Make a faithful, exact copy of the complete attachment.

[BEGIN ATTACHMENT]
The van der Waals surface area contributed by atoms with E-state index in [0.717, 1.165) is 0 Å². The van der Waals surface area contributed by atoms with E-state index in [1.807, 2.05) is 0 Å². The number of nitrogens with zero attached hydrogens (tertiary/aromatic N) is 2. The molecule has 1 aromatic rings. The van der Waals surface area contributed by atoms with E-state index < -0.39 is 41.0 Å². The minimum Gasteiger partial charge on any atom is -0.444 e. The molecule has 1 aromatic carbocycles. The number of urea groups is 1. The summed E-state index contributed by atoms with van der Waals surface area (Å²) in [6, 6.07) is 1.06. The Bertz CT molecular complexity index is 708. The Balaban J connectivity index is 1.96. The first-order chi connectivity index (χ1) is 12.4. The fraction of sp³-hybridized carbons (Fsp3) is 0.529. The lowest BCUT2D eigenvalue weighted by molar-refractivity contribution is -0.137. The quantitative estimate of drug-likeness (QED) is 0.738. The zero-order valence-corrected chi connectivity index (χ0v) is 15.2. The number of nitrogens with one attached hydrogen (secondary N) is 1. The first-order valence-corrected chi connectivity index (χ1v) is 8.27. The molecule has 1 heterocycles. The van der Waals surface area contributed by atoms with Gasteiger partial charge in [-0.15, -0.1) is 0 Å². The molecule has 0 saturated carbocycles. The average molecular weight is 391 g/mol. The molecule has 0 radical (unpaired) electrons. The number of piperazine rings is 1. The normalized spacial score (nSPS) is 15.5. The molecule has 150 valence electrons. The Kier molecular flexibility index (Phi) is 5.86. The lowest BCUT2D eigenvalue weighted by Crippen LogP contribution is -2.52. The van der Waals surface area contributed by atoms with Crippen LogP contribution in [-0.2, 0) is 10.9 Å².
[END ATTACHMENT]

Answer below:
The van der Waals surface area contributed by atoms with E-state index in [0.717, 1.165) is 0 Å². The van der Waals surface area contributed by atoms with E-state index in [1.807, 2.05) is 0 Å². The number of nitrogens with zero attached hydrogens (tertiary/aromatic N) is 2. The molecule has 1 aromatic rings. The van der Waals surface area contributed by atoms with E-state index < -0.39 is 41.0 Å². The minimum Gasteiger partial charge on any atom is -0.444 e. The molecule has 1 aromatic carbocycles. The number of urea groups is 1. The summed E-state index contributed by atoms with van der Waals surface area (Å²) in [6, 6.07) is 1.06. The Bertz CT molecular complexity index is 708. The Balaban J connectivity index is 1.96. The first-order chi connectivity index (χ1) is 12.4. The fraction of sp³-hybridized carbons (Fsp3) is 0.529. The lowest BCUT2D eigenvalue weighted by molar-refractivity contribution is -0.137. The quantitative estimate of drug-likeness (QED) is 0.738. The zero-order valence-corrected chi connectivity index (χ0v) is 15.2. The number of nitrogens with one attached hydrogen (secondary N) is 1. The first-order valence-corrected chi connectivity index (χ1v) is 8.27. The molecule has 1 heterocycles. The van der Waals surface area contributed by atoms with Gasteiger partial charge in [-0.15, -0.1) is 0 Å². The molecule has 0 saturated carbocycles. The average molecular weight is 391 g/mol. The molecule has 0 radical (unpaired) electrons. The number of piperazine rings is 1. The normalized spacial score (nSPS) is 15.5. The molecule has 150 valence electrons. The Kier molecular flexibility index (Phi) is 5.86. The lowest BCUT2D eigenvalue weighted by Crippen LogP contribution is -2.52. The van der Waals surface area contributed by atoms with Crippen LogP contribution in [-0.2, 0) is 10.9 Å².